Now, in the first place, I don’t pay for crap that’s that old. If I read the news section, I wouldn’t want to read about stuff that happened twenty-thirty years ago. You feed me stuff that’s twenty-thirty years old, what you’re doing is stealing my money ‘cause I don’t pay for stuff that’s twenty-thirty years old. It’s like them sissy-boys and their wine…just shows how stupid they are, plunking down fifty-sixty dollars for wine that’s fifty-sixty years old. Not that I seen ‘em do it. Fella on the train told me about it. Anyway, his Tree-dee-you is too lazy to do new commie strips so he’s feeding us old stuff, thinks we’re too dumb to notice.
But that ain’t the worst of it. See, the old stuff don’t even look like the new stuff and so what the snotnose is telling us is that his commie strip has changed. Sure it has. Damn well told it has. ‘Cause he changed it! What he’s trying to do is, the sneaky sonuvabitch, he’s trying to make us think that stuff changes. Planting the idea in our heads. Planting the idea in our kids’ heads! So pretty soon we’re going to believe that the earth is way old and not just the six-thousand years we know it is and that evolution is right and holy scripture is wrong and all that dumb type of stuff. Did I say dumb? Just look out the window. See anything changing? When was the last time you seen your Aunt Sadie change into a monkey? When did you see a monkey change into Aunt Sadie? Boy, they sure must think we’re stupid.
Know what I bet Tree-dee-you watches on the teevee? I bet he watches that Cosmos thing that on Fox on Sunday night and how come it’s on Fox anyway when Fox usually knows better? Anyway, it’s full of stuff about everything changing and some of it doesn’t even look like anything I ever seen. Prob’ly whoever’s making the pictures is taking drugs. Not that I really watched it ‘cause I got better things to do with my time but it came on one night and before I could find the remote I accidentally seen some of it and boy-howdy, I tell you it made me sick.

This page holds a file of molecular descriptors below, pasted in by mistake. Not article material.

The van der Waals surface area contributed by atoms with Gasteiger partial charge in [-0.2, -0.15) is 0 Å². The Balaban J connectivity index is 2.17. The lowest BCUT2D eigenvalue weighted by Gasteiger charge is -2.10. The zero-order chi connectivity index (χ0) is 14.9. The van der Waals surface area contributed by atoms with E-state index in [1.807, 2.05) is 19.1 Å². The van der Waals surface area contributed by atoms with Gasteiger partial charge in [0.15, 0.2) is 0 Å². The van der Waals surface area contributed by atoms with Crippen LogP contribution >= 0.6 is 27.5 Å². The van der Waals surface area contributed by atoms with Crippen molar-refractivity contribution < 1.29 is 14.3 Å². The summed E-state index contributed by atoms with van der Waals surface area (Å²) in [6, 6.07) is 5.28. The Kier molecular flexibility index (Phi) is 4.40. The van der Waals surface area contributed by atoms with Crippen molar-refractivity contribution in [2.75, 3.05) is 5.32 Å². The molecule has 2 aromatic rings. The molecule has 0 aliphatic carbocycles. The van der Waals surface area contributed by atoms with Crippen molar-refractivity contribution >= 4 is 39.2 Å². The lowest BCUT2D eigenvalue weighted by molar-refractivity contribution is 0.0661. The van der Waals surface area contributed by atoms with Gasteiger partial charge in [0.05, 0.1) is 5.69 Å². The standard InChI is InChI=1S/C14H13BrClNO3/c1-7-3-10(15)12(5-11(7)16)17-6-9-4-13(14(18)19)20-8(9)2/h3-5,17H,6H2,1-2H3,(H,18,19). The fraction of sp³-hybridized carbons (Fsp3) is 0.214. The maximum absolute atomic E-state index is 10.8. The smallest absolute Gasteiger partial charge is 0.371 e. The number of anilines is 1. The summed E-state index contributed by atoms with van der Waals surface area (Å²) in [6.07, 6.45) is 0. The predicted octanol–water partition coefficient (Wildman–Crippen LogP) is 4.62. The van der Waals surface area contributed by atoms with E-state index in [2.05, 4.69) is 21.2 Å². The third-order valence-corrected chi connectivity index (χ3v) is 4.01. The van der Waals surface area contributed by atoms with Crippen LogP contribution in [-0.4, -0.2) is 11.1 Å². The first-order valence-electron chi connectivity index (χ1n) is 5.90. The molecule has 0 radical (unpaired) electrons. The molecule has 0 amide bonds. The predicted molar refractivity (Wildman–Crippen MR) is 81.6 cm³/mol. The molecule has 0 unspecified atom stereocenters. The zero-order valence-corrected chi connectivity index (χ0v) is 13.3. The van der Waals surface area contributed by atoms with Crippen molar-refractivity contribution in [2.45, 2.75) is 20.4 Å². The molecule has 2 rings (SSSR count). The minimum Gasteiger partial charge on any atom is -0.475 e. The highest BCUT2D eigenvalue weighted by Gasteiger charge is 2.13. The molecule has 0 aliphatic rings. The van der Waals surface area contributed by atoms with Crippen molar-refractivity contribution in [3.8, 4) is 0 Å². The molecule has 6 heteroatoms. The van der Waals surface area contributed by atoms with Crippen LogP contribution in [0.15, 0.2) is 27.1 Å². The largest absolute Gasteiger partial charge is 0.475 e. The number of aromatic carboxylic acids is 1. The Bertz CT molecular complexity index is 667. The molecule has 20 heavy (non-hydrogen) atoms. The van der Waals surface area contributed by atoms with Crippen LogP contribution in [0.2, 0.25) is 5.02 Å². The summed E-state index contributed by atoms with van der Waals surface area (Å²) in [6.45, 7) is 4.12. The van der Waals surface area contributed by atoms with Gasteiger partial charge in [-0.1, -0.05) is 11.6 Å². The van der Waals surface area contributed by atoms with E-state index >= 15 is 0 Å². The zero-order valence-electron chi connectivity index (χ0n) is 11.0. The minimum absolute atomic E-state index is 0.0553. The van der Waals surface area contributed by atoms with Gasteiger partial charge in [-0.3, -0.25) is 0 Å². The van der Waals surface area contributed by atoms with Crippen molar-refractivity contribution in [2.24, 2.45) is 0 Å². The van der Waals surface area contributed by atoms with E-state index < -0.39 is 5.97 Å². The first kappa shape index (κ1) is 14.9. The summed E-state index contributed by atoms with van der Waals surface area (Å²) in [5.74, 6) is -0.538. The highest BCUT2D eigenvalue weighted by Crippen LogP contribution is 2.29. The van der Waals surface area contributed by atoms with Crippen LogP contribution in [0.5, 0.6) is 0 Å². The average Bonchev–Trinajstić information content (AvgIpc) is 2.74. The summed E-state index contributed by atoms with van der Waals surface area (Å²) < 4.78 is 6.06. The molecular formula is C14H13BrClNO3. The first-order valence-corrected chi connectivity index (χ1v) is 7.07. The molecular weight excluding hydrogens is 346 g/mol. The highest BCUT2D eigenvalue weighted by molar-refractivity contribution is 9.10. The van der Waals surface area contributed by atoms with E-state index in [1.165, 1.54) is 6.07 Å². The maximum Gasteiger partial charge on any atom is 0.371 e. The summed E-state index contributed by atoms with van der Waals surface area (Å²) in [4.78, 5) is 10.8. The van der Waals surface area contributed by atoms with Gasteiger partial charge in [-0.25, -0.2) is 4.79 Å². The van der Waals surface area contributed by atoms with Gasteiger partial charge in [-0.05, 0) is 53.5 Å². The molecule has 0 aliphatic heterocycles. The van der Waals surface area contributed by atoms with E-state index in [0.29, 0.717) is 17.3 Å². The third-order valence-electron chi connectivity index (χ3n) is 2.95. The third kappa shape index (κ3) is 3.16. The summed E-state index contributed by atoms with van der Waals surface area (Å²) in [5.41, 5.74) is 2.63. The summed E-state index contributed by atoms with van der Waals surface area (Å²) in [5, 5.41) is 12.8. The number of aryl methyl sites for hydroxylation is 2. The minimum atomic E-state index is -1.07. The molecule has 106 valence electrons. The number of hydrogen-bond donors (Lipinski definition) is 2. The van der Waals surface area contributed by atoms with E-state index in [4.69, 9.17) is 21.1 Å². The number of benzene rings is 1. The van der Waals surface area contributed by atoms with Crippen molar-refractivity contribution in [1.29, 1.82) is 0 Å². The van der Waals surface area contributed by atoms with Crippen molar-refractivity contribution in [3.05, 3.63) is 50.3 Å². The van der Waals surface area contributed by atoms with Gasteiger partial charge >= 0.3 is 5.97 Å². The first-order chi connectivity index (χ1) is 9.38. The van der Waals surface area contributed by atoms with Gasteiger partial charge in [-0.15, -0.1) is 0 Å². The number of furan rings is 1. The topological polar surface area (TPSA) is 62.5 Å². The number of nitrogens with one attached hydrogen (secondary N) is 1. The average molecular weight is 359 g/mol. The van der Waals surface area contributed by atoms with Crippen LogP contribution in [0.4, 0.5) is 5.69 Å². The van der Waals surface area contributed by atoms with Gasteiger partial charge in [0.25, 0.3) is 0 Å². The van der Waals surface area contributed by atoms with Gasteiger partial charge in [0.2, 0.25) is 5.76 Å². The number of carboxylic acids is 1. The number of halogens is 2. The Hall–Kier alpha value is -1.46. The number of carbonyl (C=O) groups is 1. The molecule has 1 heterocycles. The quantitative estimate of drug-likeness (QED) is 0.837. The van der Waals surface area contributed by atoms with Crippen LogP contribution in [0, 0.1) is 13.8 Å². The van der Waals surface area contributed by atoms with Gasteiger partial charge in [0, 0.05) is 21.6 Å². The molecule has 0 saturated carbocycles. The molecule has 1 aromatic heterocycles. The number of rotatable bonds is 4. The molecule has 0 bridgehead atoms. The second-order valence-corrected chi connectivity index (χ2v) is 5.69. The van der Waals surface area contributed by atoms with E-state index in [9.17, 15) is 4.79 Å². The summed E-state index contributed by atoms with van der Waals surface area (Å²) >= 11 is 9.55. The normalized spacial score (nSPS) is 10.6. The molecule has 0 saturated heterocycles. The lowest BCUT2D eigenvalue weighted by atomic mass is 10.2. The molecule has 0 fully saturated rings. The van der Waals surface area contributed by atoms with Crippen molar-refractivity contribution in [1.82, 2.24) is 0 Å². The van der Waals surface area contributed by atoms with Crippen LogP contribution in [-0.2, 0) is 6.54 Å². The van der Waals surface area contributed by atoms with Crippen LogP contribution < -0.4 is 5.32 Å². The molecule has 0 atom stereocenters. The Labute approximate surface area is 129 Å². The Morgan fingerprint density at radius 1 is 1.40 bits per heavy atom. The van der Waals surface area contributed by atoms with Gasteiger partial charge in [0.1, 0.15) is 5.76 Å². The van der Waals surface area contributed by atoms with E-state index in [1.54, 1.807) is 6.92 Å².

I gotta go now, but remember, they’re watching you and they’re out to get you.
Photo by NCMallory
Doonesbury is going on an open-ended hiatus. Boo. Hiss.
In the link above, creator Garry Trudeau says, “I’ve done the strip for 43 years — 45 if you include the college edition [at Yale] — and I’m ready for an extended break.” He wants to spend his time writing Alpha House, his brilliant series on Amazon Prime that stars John Goodman and Clark Johnson.
But what about me? What about my needs?
I’ve written before about how much I love Trudeau’s brilliant newspaper strip. I’ve been reading it almost as long as it’s been running in syndication. Back before the Internets, my mom would cut each strip out of the paper and mail them to me when I was away at school. That started when I was in high school. The Beatles were still together.
Since then, I think I’ve read the strip every day it’s run. Trudeau took some time off over the years, to take a break, to recharge his creative batteries. At first, this caused something of a scandal, since no other syndicated cartoonist had done that before. The risk of losing income through losing audience and subscribing papers was too high.
Trudeau showed it could be done. These days, cartoonists take breaks when they need them.
I get that intellectually, and politically I’m with them. No one should be burned out by over-work, whether that work is drawing Pulitzer Prize-winning comics or making fries. We each deserve to live a life balanced among responsibilities, joys, family and community. If we’re going to talk about the “dignity” of work, we should treat all workers with dignity.
Having said that, I really resent this break he’s taking. He made me fall in love with these characters, to watch them live and grow, and now he’s taking them away. I’ve loved B.D. and Joannie and Mark and Duke and Mike and especially Zonker as much as — no, more — than some people in my own family.